Figure 5. The exponential decline curve fits reasonably well with the production of the Norway giant Eldfisk, where
pressure depletion has caused major reservoir compaction and subsidence problems. The Nigerian Jones Creek,
which has been severely disturbed by wars, rebel attacks and sabotage, provides a good fit with the model if dis-
turbed data points are disregarded. In both these cases the production curve has been fluctuating around an approxi-
mately exponential decline curve.
Average decline rate
The Uppsala giant field database includes 331 giant oil fields with a combined estimated URR of over
1130 Gb, using estimates adopted by Robelius (2007). 214 fields are land-based (about 65% of the total),
while 117 are offshore installations (about 35%). To calculate the decline rate of giants that were in de-
cline as of the end of 2005, we considered only the 261 fields classified as post-plateau and in decline. Of
these, 170 were land-based and 91 offshore. IEA (2008) gives an average depletion factor, defined as
cumulative production divided by initial 2P reserves, of 48% for their super-giants and giants. Höök et al.
(2009) found that most giant fields leave the plateau phase and reach the onset of decline when around
40% of the URR has been produced, and combined with IEA's average depletion factor, it is not surpris-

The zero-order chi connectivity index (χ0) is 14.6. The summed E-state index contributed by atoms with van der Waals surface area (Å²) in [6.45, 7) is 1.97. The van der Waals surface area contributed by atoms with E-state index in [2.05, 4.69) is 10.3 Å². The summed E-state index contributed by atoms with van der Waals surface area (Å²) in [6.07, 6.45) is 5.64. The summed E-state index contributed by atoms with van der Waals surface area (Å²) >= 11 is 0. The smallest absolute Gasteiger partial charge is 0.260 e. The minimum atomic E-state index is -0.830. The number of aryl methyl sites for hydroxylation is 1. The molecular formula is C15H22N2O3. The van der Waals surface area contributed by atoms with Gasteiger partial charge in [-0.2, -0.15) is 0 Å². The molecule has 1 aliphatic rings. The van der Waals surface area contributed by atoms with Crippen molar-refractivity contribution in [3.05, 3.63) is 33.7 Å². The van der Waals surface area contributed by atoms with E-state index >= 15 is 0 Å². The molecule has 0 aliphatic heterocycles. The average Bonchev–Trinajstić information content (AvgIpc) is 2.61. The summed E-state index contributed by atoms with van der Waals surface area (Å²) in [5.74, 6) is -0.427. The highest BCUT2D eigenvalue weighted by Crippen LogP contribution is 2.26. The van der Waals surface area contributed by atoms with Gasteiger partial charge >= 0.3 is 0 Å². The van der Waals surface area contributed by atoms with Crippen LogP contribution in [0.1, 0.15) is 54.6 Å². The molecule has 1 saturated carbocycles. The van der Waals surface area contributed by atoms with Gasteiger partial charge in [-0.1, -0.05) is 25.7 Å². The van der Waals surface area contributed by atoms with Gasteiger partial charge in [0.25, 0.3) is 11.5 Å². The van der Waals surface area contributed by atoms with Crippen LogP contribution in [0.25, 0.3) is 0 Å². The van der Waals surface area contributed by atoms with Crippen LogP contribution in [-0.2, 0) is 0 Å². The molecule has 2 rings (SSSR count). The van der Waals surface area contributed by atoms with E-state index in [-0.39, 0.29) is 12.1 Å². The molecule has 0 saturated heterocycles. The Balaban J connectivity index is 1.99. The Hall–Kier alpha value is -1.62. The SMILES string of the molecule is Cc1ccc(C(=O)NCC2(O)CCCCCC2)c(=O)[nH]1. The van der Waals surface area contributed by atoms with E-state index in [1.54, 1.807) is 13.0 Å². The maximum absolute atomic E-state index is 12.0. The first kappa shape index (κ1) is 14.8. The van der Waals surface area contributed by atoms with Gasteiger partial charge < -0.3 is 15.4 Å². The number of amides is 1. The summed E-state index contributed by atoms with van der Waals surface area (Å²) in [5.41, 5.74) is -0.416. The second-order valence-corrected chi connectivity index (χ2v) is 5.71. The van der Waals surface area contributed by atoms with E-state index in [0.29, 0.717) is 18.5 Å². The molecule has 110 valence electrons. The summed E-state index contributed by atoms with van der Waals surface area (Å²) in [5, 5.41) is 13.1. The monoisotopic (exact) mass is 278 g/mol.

ing that the majority of the fields are categorized as in decline.
Because the number of fields is so large, our approach provided reasonable statistics and reasonable
mean, median and production weighted values for the giant oil fields as a group. The production weighted
values were created by weighting the decline rate against the peak or plateau production level for each
field, thus giving greater importance to fields with high production. The production weighted decline is
lower than the mean value, because fields with high production levels often tend to be larger and decline
slower than the rest. More details can be found in Höök et al. (2009).
The statistical uncertainty is difficult to estimate, since production data contains political influences,
differences in definitions, reporting practice and many other parameters, making conventional statistical
error estimate hard to apply. A histogram showing the distribution of the decline rates for all the post
plateau fields considered in this analysis is shown in Figure 6.
A traditional statistical analysis based on the assumption that production data measures approximately
the same thing, results in standard deviations of around 5% and may be seen as a rough attempt to put a
number on the inaccuracy (Höök et al., 2009). In comparison, neither IEA (2008) nor CERA (2007) pro-
vides any uncertainty estimates and hence it is hard to judge the statistical variations in their results. This
study makes no attempt to provide detailed analysis of the uncertainty; rather, it only concludes that the
results are accompanied with significant uncertainty. Two significant digits will be used here, to make
comparisons with CERA (2007) and IEA (2008) easier, despite the fact that the results of Höök et al.
(2009) indicate that only one digit should be utilized because of the significant uncertainties in many of
the underlying reserves estimates and production figures.